Visa And Mastercard Ban Anonymizing VPNs… Just As They Allow Wikileaks
from the arbitrary dept
This is random. Just as Mastercard and Visa are allowing payments to Wikileaks again after a two year hiatus, those same two companies have started banning VPN providers. If you don’t recall, the credit card companies refused to process payments for Wikileaks, following significant pressure from US officials, even as they have no problem processing payments to hate groups like the KKK. After a long legal dispute, an Icelandic court ordered the credit card companies to start processing payments to Wikileaks again.
Given all of that, it’s quite bizarre that they’re now cutting off various VPN/anonymizing services, as it should be quite obvious that there are tremendous perfectly legal and reasonable uses of such services. Personally, I have two VPN services, which I use when I travel, or am working from outside the office to make sure my data is encrypted and safe. It’s really just good computing hygiene to use such a service. However, apparently, Mastercard and Visa would like everyone’s data to be exposed.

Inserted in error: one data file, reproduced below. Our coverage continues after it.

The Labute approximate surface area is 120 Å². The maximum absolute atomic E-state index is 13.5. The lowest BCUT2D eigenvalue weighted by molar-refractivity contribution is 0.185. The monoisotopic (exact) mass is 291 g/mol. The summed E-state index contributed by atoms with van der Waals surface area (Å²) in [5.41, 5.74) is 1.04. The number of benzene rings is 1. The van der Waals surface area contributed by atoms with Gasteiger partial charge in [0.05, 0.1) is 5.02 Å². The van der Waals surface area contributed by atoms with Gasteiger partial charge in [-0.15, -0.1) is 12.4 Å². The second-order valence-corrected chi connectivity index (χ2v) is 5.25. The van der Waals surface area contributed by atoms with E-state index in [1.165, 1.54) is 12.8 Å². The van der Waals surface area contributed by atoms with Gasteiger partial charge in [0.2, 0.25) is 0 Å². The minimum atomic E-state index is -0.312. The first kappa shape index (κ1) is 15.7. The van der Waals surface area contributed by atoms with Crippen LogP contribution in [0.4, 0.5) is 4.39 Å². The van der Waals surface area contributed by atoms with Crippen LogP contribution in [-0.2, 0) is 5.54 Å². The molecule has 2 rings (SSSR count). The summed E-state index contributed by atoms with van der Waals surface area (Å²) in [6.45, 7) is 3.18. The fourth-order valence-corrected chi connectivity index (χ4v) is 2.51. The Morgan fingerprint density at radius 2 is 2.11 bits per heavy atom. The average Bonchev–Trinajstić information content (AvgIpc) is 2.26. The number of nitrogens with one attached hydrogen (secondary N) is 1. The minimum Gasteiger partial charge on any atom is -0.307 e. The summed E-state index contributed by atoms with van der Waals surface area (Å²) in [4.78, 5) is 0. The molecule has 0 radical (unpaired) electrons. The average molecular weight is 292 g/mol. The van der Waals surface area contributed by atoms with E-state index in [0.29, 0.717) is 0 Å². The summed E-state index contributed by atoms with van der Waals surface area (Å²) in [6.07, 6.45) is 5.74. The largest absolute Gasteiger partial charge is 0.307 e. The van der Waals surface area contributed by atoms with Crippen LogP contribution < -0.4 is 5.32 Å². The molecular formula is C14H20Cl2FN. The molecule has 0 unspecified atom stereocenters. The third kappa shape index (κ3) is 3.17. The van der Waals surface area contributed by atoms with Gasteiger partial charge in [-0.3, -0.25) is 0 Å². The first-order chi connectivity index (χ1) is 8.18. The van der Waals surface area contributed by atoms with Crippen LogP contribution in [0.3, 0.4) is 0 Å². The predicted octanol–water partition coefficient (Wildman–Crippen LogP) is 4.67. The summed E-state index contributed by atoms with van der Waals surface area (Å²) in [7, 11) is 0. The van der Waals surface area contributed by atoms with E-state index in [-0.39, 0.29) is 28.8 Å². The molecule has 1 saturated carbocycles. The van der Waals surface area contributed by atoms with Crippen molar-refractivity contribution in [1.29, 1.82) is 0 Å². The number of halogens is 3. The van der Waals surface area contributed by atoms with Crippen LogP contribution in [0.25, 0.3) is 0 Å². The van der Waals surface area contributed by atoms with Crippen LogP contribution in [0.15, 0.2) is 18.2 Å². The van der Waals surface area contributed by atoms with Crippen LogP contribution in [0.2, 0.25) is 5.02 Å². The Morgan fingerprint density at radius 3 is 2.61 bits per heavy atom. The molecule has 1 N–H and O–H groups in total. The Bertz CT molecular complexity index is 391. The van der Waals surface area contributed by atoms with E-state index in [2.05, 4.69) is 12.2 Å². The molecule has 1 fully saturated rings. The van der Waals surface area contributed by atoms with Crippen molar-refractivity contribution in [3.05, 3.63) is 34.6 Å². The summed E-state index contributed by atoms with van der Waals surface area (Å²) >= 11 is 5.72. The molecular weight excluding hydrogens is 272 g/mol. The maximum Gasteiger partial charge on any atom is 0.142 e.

It now turns out that these policies have carried over to VPN providers and other anonymizing services. Before the weekend customers of the popular Swedish payment service provider Payson received an email stating that VPN services are no longer allowed to accept Visa and Mastercard payments due to a recent policy change.
“Payson has restrictions against anonymization (including VPN services). As a result Payson can unfortunately no longer give your customers the option to finance payments via their cards (VISA or MasterCard),” the email states, adding that they still accept bank transfers as deposits.
The new policy went into effect on Monday, leaving customers with a two-day window to find a solution.
At least one of the VPNs so impacted, iPredator, is apparently looking at its legal options. Given Wikileaks’ victory on a nearly identical issue, you’d think that the credit card companies would know better — but perhaps they think that the VPN providers won’t bother with a costly legal battle.